The ‘Death by Zoom’ pandemic

I sometimes make myself a coffee, respond to emails and comb my daughter’s unruly hair, all while ‘watching’ online presentations. I’m not proud.

But I’m also not alone.

A group of us recently shared the dubious privilege of watching an industry specialist absolutely butcher an online talk. She was covering a niche I work in myself; one I find fascinating. But she sent most of her audience to sleep, made me grind my teeth into stumps and ensured that no one signed in for her remaining sessions.

Hers was a less-than-mediocre presentation, but not because her content was poor. Her presentation skills let her down. So what can you do to avoid #Zoomurdering your innocent online audiences?

I’ll tell you. In four parts.


Yes, you want a narrative, but you don’t want to overfill the audience’s bucket. I’ve found that sharing one main message powerfully is preferable to sharing five, weakly. (Also no one remembers more than three.) Shave your “must-includes”.

Try to use custom presentations, created especially for each audience, topic, and angle – rather than the same blather from last time. And if you cannot craft something completely fresh, at least tailor the top (intro) and the tail (close).

Be prepared to use more slides than you use in person. Attention spans dwindle faster during virtual presentations, so if you spread the same content over additional slides, there’s more frequent on-screen change. If I use ±10 slides for a live 60-minute talk, the same talk online will feature ±25 slides.


You won’t be able to see how your slides display on your audience’s screens, and your viewers’ settings for contrast, brightness and colour may vary from your own (or be poor). Stick with high-contrast colours and avoid tone variations.

You can use more text on your slides than when you present in person because there’s less in-room distraction, but structure your slides like mini-billboards. Think of your viewers like drivers on a highway. Use larger fonts and plenty of open space, and (oh, I wish I’d known this in 2020!) try not to place anything important near the outer edges of your slides.

If you’re using bullets (which I absolutely hate when presenting, but which we sometimes need to share specific content), animate their appearance – one by one – and dissolve their disappearance, so as not to overwhelm your viewer.


You, not your slides, are the star of the presentation. Most presentation software shows the slides in a big window and the speaker in a small one, so be sure to start and end with the focus on you. Don’t share your slides until after your introduction, and stop slide sharing as you wrap up.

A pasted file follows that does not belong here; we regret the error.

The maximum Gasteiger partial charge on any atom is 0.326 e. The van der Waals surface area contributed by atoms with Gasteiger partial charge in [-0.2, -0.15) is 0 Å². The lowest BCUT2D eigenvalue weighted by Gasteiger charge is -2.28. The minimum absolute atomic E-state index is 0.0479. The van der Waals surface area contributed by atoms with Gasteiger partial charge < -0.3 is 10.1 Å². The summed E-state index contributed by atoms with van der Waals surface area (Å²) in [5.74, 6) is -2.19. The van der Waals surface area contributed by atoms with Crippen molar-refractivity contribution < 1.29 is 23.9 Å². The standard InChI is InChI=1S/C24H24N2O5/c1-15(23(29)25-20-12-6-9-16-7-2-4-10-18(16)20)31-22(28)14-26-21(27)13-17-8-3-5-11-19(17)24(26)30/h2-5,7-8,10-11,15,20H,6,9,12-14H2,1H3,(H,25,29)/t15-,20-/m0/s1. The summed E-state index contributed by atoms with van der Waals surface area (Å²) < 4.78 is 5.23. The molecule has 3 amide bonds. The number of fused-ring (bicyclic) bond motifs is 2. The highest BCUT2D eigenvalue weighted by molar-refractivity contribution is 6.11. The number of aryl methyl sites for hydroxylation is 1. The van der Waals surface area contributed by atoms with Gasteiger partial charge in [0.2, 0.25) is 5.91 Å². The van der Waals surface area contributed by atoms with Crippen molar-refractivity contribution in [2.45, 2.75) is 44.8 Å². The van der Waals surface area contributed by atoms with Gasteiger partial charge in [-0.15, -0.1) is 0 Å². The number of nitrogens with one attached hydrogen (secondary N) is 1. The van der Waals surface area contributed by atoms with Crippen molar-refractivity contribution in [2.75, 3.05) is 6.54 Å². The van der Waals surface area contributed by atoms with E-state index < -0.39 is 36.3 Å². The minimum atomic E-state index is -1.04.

Mouth open? Eyes up. Look mostly at the camera, which is the equivalent of making eye contact with the audience. If you struggle with this (I do!), put a sticky note with a smiley face below your camera to remind you, or hide your self-view so you’re not tempted to look at yourself the whole time. It also helps to make the occasional ‘sweep’ of the audience with your eyes.

Unless you’re the sloth who works at the DMV in Zootropolis, it’s almost impossible to speak too slowly. When you get nervous, your heartbeat quickens and your words speed up. Go much more slowly than you think is suitable.

Confident speakers are secure with silence. Make friends with the pause (again, not like the sloth, but sufficiently). If you pause for two to three seconds, audiences assume you’ve lost your place. But if you pause for five seconds, they think the pause is intentional. After 10 seconds, even the people texting will look up.


Data from analysing Ted Talks shows that when we see someone’s hands, we more readily understand and trust them. I used to resist giving online presentations partly because I felt restricted by the absence of hand gestures. And yet, I got over myself by May 2020. You can use your hands on-screen. There’s just a smaller space available, so keep them closer to the body and face.

Use language carefully. You’ll need to infuse your talk with engaging words like “you”, “us”, “we”, and audience member names (if possible). Start sentences with “Imagine…” or “What if…” to get your audience members thinking.

Assume people aren’t looking at their screens the entire time and draw them back in, often. Say things like, “What do you see behind the woman on this slide?”, “Look at the graph on the right-hand side here,” or “Drop a yes or no into the chat”. These nudges draw out participation and keep the flow interactive.

Bonus tip: This one’s from Andy Bounds who says, “When I prep presentations, I have a simple rule of one to two: I must ask at least one question every two slides.”

That’s it. Go off and be awesome. Good luck.